Furthermore, an exemplary arrangement is is also proposed in which the flexible seal forms at least on one side, a form-fitting contacting surface with the wheel-bearing inner ring or the joint outer part. In principle, an arrangement is also possible, in which form-fitting contacting surfaces are formed on both sides on the wheel-bearing inner ring and the joint outer ring. However, a variant is also possible, in which a form-fitting contacting surface is formed only with the wheel-bearing inner ring. Such wheel-bearing inner rings are generally already available with a relatively high degree of precision as a standard part, but may equally have positional and/or circularity tolerances because of being supported on the sleeve section in the fitted situation. In order now to obtain a sufficient sealing action here, a form-fitting supporting surface is proposed here, wherein an additional sealing compound can optionally positioned there. In one exemplary arrangement, the supporting surface preferably has a width parallel to the axis, which width lies in the range of generally 1 to 5 mm.
In another exemplary embodiment, the wheel-bearing inner ring or the joint outer part may have a textured-surface seat for the contacting surface of the flexible seal. For example, surfaces on the wheel-bearing inner ring and/or the joint outer part that are roughened, micro-textured, embossed, forged or the like, are suitable for this. In one exemplary configuration, a relatively rough surface roughness is to be provided here, for example a roughness parameter Ra at the outer part being in the range of approximately 5 to 8 μm (micrometers), in one particular configuration, circa 6.3 μm, and a roughness parameter Ra at the bearing ring being in the range of about 1 to 2 μm, in particular circa 1.6 μm.
Furthermore, in yet another alternative arrangement, the flexible seal may be designed to compensate for a radial offset up to approximately 2 mm. A radial offset can be established in the fitted state of the flexible seal and relates in particular to an encircling widened portion, for example of a sealing body of sleeve-like design (elastic formation). The region indicated here firstly ensures secure fixing of the flexible seal and secondly takes into consideration the load-bearing capacity of the materials of the flexible seal for permanent use. On the other hand, it is also possible that a displacement and/or different diameters of the contacting surfaces is compensated by the flexible seal, and in particular only by the deformation of the sealing lip.
According to one development of the disclosure, it is also proposed that the flexible seal may be designed as an annular collar. The flexible seal or the collar may be partly formed from rubber or a comparable elastic material and also from a stiffer material, for example sheet-metal. The term “collar” is intended in particular to express the fact that a more complex construction of the flexible seal is also possible here, for example with structures running in the circumferential direction, a multi-part construction, double-wall constructions, etc. “Annular” is intended in particular to mean here that the collar is of encircling (in particular uninterrupted) design, if appropriate in the manner of a sleeve.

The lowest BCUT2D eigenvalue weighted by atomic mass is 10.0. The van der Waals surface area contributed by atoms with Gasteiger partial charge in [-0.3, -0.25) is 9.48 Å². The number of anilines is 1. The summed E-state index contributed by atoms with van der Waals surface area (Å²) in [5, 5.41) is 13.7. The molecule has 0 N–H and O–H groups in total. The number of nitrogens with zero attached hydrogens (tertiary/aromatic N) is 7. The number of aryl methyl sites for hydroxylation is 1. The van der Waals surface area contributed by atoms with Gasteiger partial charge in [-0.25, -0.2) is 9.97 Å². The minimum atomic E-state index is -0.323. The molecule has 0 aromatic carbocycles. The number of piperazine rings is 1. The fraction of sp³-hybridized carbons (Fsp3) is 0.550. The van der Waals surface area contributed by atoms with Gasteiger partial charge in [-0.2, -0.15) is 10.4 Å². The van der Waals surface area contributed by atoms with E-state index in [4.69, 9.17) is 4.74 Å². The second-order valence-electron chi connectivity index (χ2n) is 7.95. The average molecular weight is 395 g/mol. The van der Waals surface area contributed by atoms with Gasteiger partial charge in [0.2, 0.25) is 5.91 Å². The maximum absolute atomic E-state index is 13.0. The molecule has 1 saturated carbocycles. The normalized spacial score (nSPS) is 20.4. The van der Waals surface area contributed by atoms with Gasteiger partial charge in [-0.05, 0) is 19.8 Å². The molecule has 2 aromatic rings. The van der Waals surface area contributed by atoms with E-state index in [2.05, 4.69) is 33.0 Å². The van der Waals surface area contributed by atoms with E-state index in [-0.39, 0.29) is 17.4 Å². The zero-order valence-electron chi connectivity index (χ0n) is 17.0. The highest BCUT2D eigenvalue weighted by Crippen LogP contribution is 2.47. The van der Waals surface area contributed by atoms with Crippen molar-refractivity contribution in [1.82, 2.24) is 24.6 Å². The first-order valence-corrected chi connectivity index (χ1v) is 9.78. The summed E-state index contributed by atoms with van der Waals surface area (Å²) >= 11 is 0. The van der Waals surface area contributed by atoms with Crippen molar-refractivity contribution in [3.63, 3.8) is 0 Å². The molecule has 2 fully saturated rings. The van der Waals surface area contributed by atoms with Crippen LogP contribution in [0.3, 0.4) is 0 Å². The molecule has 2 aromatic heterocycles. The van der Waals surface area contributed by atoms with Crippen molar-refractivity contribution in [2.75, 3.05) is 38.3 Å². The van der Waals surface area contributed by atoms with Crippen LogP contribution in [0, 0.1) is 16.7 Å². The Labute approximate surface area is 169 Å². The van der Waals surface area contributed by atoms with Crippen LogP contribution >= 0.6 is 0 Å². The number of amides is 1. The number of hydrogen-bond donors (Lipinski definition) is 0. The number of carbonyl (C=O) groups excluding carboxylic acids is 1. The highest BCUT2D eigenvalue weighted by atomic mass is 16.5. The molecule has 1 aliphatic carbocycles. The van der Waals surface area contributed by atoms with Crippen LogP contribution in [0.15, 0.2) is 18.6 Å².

The present disclosure may be used in one example, in a motor vehicle having at least one side shaft toward a wheel, wherein the side shaft and the wheel are connected to each other via a device described according to the disclosure. In one exemplary arrangement, all of the side shafts may be connected to all of the wheels of the motor vehicle via a device of this type. Furthermore, the device itself may be designed with a fixed joint, while a sliding joint is provided on the opposite side of the side shaft.
BRIEF DESCRIPTION OF THE DRAWINGS
The disclosure and the technical environment are now illustrated in further detail with reference to the figures. The figures show exemplary embodiments of the disclosure but the disclosure is not restricted to the particular embodiments described herein. Identical parts in the different figures are provided with the same reference numbers. The figures show schematically:
FIG. 1: a variant embodiment of a device in longitudinal section,
FIG. 2: a detail of FIG. 1,
FIG. 3: the detail from FIG. 2 with a seal prior to installation, and
FIG. 4: a motor vehicle with the device.
FIG. 1 illustrates a first variant embodiment of a device 1 according to the disclosure, as fitted in a body component 35. The left-hand region of FIG. 1 illustrates a wheel hub 2. The latter has a flange section 3 for fastening of a wheel (not illustrated here), and a sleeve section 4 extending to the right. The wheel hub 2 has a central passage 34 for a clamping mechanism 19 with which the wheel hub 2 is clamped against the constant-velocity rotary joint 5. In addition, a wheel-bearing 12 is provided on the outside of the sleeve section 4 and on the side of the constant-velocity rotary joint 5. The wheel-bearing 12 has two rows of balls which are arranged adjacent to each other in the direction of axis 20, with a first row of balls being guided between the wheel-bearing outer ring 21 and the sleeve section 4 and a second row of balls, which is arranged on the side of the constant-velocity rotary joint, being guided between a wheel-bearing inner ring and the common wheel-bearing outer ring 21.